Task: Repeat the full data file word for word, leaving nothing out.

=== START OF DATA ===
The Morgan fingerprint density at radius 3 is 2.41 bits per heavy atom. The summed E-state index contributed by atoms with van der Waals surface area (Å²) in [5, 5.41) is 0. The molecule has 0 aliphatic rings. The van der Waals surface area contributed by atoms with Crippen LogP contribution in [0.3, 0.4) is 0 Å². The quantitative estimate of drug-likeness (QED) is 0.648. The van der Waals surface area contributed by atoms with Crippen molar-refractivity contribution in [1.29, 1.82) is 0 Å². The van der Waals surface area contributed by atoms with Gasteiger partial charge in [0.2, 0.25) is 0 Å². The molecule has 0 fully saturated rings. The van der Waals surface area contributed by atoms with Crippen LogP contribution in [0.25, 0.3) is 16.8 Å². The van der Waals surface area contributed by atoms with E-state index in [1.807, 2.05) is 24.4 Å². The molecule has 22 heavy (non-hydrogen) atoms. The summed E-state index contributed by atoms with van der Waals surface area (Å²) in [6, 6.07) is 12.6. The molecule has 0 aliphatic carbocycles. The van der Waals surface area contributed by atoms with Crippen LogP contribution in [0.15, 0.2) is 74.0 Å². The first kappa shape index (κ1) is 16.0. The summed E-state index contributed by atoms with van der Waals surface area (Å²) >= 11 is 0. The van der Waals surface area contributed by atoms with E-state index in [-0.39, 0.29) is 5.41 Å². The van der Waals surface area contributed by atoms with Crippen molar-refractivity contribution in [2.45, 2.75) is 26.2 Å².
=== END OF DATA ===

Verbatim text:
The Morgan fingerprint density at radius 3 is 2.41 bits per heavy atom. The summed E-state index contributed by atoms with van der Waals surface area (Å²) in [5, 5.41) is 0. The molecule has 0 aliphatic rings. The van der Waals surface area contributed by atoms with Crippen LogP contribution in [0.3, 0.4) is 0 Å². The quantitative estimate of drug-likeness (QED) is 0.648. The van der Waals surface area contributed by atoms with Crippen molar-refractivity contribution in [1.29, 1.82) is 0 Å². The van der Waals surface area contributed by atoms with Gasteiger partial charge in [0.2, 0.25) is 0 Å². The molecule has 0 fully saturated rings. The van der Waals surface area contributed by atoms with Crippen LogP contribution in [0.25, 0.3) is 16.8 Å². The van der Waals surface area contributed by atoms with E-state index in [1.807, 2.05) is 24.4 Å². The molecule has 22 heavy (non-hydrogen) atoms. The summed E-state index contributed by atoms with van der Waals surface area (Å²) in [6, 6.07) is 12.6. The molecule has 0 aliphatic carbocycles. The van der Waals surface area contributed by atoms with Crippen LogP contribution in [0.15, 0.2) is 74.0 Å². The first kappa shape index (κ1) is 16.0. The summed E-state index contributed by atoms with van der Waals surface area (Å²) >= 11 is 0. The van der Waals surface area contributed by atoms with E-state index in [-0.39, 0.29) is 5.41 Å². The van der Waals surface area contributed by atoms with Crippen molar-refractivity contribution in [2.45, 2.75) is 26.2 Å².